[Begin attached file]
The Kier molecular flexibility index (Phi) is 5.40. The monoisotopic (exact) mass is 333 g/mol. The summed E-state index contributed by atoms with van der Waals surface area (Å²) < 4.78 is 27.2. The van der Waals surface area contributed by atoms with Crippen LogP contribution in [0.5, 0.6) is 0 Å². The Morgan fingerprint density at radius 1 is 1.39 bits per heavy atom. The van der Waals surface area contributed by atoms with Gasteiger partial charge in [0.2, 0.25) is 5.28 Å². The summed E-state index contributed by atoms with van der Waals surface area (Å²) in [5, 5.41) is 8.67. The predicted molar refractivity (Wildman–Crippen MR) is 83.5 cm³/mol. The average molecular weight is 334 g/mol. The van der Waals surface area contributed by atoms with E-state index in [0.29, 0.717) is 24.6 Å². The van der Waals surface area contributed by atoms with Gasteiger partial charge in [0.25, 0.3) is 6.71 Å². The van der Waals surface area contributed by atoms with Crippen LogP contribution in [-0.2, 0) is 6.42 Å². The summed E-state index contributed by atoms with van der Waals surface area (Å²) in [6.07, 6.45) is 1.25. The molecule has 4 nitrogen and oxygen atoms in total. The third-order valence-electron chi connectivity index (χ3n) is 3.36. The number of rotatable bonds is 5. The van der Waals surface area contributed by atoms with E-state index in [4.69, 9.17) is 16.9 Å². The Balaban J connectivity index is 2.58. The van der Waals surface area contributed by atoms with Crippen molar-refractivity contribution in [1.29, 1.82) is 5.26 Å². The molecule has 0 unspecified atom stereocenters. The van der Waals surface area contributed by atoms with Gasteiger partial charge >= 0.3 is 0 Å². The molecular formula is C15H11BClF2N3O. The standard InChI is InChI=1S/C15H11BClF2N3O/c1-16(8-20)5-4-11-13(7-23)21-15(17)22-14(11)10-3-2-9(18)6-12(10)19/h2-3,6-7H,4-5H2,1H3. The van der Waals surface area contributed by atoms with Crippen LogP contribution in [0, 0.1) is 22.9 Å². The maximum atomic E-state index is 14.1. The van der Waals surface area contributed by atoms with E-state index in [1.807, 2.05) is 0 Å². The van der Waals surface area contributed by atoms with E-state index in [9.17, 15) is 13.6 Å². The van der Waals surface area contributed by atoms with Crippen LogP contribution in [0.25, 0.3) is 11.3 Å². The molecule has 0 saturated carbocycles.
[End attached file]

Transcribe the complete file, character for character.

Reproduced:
The Kier molecular flexibility index (Phi) is 5.40. The monoisotopic (exact) mass is 333 g/mol. The summed E-state index contributed by atoms with van der Waals surface area (Å²) < 4.78 is 27.2. The van der Waals surface area contributed by atoms with Crippen LogP contribution in [0.5, 0.6) is 0 Å². The Morgan fingerprint density at radius 1 is 1.39 bits per heavy atom. The van der Waals surface area contributed by atoms with Gasteiger partial charge in [0.2, 0.25) is 5.28 Å². The summed E-state index contributed by atoms with van der Waals surface area (Å²) in [5, 5.41) is 8.67. The predicted molar refractivity (Wildman–Crippen MR) is 83.5 cm³/mol. The average molecular weight is 334 g/mol. The van der Waals surface area contributed by atoms with E-state index in [0.29, 0.717) is 24.6 Å². The van der Waals surface area contributed by atoms with Gasteiger partial charge in [0.25, 0.3) is 6.71 Å². The van der Waals surface area contributed by atoms with Crippen LogP contribution in [-0.2, 0) is 6.42 Å². The summed E-state index contributed by atoms with van der Waals surface area (Å²) in [6.07, 6.45) is 1.25. The molecule has 4 nitrogen and oxygen atoms in total. The third-order valence-electron chi connectivity index (χ3n) is 3.36. The number of rotatable bonds is 5. The van der Waals surface area contributed by atoms with E-state index in [4.69, 9.17) is 16.9 Å². The Balaban J connectivity index is 2.58. The van der Waals surface area contributed by atoms with Crippen molar-refractivity contribution in [1.29, 1.82) is 5.26 Å². The molecule has 0 unspecified atom stereocenters. The van der Waals surface area contributed by atoms with Gasteiger partial charge >= 0.3 is 0 Å². The molecular formula is C15H11BClF2N3O. The standard InChI is InChI=1S/C15H11BClF2N3O/c1-16(8-20)5-4-11-13(7-23)21-15(17)22-14(11)10-3-2-9(18)6-12(10)19/h2-3,6-7H,4-5H2,1H3. The van der Waals surface area contributed by atoms with Crippen LogP contribution in [0, 0.1) is 22.9 Å². The maximum atomic E-state index is 14.1. The van der Waals surface area contributed by atoms with E-state index in [1.807, 2.05) is 0 Å². The van der Waals surface area contributed by atoms with E-state index in [9.17, 15) is 13.6 Å². The van der Waals surface area contributed by atoms with Crippen LogP contribution in [0.25, 0.3) is 11.3 Å². The molecule has 0 saturated carbocycles.